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The Role of Footwork in the Effortless Swing
Dave Kensler – Peter Burwash International (PBI)
We all know there is no one right or correct way to hit a tennis ball because if that were the case then when we watched say Federer versus Nadal both players would look the same! But they don't! And this is true even for the same player in different situations.
Click photo: At the point of contact Rafael Nadal has one foot off the ground and is almost facing the net yet he maintains excellent overall balance.
However there are common denominators many of the tour players share regardless of their individual styles or how they look.
A frequent question I hear from my students goes something like this, “The pros always seem to make their strokes look so effortless. Is it just their swings or does footwork play a role too?”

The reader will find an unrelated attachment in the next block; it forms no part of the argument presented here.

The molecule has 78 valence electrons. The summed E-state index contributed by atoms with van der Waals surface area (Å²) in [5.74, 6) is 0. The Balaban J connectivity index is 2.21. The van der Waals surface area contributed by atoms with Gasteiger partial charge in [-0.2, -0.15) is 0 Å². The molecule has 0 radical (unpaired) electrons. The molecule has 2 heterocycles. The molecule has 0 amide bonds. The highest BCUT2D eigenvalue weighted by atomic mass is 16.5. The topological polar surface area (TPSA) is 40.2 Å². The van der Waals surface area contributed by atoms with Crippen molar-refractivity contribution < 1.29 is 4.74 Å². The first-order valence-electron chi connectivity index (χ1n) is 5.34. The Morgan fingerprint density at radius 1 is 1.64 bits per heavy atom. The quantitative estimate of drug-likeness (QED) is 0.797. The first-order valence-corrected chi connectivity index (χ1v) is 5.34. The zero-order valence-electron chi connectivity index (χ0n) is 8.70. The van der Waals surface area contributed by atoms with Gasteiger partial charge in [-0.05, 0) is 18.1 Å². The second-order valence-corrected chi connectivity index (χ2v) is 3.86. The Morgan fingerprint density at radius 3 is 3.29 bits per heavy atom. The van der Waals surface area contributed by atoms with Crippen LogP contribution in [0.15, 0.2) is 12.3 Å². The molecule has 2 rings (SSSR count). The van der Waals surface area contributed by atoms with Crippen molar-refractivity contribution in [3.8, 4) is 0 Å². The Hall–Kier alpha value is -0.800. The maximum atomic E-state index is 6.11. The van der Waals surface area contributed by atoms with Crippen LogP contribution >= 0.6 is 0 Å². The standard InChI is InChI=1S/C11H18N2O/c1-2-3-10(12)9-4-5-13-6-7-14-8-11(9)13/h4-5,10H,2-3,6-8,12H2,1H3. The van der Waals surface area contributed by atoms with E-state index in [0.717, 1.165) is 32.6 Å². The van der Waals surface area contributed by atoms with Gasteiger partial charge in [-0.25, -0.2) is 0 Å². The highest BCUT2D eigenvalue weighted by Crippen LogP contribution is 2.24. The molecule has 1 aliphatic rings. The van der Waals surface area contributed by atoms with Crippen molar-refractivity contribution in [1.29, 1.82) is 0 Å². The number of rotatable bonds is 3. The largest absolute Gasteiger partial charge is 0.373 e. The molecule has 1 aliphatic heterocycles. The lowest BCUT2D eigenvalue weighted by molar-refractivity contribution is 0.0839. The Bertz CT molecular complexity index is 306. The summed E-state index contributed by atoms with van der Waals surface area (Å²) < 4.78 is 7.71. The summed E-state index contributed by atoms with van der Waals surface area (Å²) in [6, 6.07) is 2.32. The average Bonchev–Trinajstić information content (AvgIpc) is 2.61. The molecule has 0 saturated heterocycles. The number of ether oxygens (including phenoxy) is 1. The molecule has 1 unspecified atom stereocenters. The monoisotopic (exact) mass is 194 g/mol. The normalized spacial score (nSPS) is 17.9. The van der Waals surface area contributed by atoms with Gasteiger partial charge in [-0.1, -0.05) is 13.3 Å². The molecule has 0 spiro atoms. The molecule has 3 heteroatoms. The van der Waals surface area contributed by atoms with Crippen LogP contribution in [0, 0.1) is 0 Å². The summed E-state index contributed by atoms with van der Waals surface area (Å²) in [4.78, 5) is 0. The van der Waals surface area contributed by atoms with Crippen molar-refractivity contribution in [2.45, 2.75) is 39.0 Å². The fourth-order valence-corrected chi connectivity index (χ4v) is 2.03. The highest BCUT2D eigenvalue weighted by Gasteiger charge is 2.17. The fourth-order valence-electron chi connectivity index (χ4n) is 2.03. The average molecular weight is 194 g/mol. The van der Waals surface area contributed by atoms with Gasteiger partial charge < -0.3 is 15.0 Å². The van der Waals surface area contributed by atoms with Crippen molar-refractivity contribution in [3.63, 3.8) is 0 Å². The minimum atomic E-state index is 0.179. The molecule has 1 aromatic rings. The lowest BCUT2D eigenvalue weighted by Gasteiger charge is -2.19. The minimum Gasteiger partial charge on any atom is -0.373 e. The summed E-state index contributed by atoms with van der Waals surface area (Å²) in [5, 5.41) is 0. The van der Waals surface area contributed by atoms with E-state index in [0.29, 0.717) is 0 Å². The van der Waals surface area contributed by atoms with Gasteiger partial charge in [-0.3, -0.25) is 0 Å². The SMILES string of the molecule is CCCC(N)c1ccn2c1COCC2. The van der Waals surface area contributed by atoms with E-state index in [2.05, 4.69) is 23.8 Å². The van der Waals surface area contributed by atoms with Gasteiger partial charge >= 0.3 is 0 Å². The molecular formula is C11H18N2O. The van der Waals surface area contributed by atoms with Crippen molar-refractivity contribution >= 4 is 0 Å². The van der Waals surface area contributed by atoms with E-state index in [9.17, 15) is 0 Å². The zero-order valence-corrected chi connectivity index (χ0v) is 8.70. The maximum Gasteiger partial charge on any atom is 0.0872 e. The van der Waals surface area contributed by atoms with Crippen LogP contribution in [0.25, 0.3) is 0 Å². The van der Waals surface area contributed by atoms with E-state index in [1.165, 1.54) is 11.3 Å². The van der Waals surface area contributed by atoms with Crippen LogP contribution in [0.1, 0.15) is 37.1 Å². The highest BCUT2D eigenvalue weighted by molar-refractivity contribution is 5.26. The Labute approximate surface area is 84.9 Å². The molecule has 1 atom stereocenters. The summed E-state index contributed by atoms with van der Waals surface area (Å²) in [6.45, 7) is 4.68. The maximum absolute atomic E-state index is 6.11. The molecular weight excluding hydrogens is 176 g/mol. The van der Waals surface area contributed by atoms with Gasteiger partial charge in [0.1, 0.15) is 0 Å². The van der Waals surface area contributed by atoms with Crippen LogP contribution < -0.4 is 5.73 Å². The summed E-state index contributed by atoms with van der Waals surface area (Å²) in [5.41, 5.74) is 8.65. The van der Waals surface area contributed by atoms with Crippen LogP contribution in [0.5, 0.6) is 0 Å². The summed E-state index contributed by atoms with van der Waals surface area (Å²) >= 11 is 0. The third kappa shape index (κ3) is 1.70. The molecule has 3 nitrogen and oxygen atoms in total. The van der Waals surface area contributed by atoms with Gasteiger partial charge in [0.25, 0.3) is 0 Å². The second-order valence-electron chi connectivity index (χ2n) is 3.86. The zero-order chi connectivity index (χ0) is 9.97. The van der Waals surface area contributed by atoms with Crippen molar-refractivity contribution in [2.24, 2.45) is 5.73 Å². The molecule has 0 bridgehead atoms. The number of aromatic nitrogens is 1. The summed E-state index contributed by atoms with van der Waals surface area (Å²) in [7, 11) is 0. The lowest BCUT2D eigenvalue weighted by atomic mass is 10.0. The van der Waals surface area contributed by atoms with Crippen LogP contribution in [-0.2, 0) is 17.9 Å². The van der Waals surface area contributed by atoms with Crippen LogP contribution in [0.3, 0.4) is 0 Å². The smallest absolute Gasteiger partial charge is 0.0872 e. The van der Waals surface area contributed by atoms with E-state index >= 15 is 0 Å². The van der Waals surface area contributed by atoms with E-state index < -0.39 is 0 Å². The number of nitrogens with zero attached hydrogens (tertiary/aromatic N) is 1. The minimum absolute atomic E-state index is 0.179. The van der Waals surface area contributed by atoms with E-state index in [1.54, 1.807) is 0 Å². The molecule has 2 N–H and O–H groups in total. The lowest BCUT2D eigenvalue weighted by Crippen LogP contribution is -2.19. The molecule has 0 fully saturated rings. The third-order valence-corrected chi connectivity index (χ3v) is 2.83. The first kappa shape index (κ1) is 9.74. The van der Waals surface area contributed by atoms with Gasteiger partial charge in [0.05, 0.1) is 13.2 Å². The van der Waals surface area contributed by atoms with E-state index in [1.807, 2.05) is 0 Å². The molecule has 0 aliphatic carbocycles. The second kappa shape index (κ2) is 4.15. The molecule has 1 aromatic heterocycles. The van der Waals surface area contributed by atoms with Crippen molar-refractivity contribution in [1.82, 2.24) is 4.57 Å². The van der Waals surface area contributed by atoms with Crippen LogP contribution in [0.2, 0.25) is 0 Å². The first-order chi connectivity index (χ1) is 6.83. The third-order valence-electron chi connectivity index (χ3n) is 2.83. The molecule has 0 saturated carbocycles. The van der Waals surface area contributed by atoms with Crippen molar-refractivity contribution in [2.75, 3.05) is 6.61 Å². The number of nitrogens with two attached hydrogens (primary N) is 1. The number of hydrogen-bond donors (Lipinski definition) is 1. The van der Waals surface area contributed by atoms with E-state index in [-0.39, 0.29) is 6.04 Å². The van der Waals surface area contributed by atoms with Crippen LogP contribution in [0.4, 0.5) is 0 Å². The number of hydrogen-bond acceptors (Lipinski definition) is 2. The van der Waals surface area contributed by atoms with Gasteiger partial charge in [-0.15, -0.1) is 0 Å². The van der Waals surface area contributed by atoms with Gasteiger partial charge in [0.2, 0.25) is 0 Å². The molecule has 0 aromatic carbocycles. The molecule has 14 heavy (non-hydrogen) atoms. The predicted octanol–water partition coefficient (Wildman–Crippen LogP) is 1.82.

One reason professionals make the game look effortless is because they practice doing so, over and over and over again! So, let’s not minimize the importance and value of “repetitive hitting.” To groove their strokes, pros literally hit tens of thousands of balls both in practice and competitive play. Regardless of how much tennis you watch or read about, there is no substitute for being on a tennis court and hitting.
Second, the contact point is more important than the swing! This is one of those common denominators…The pros, like all of you, have a wide range of preparations and follow-throughs but what is remarkably consistent is their contact area — that moment when the ball meets the strings.
Click photo: Stop this video at the point of contact and you will notice that Federer is perfectly balanced at the point of contact, with both legs bent and has demonstrated great hand and racquet control despite being on the defensive.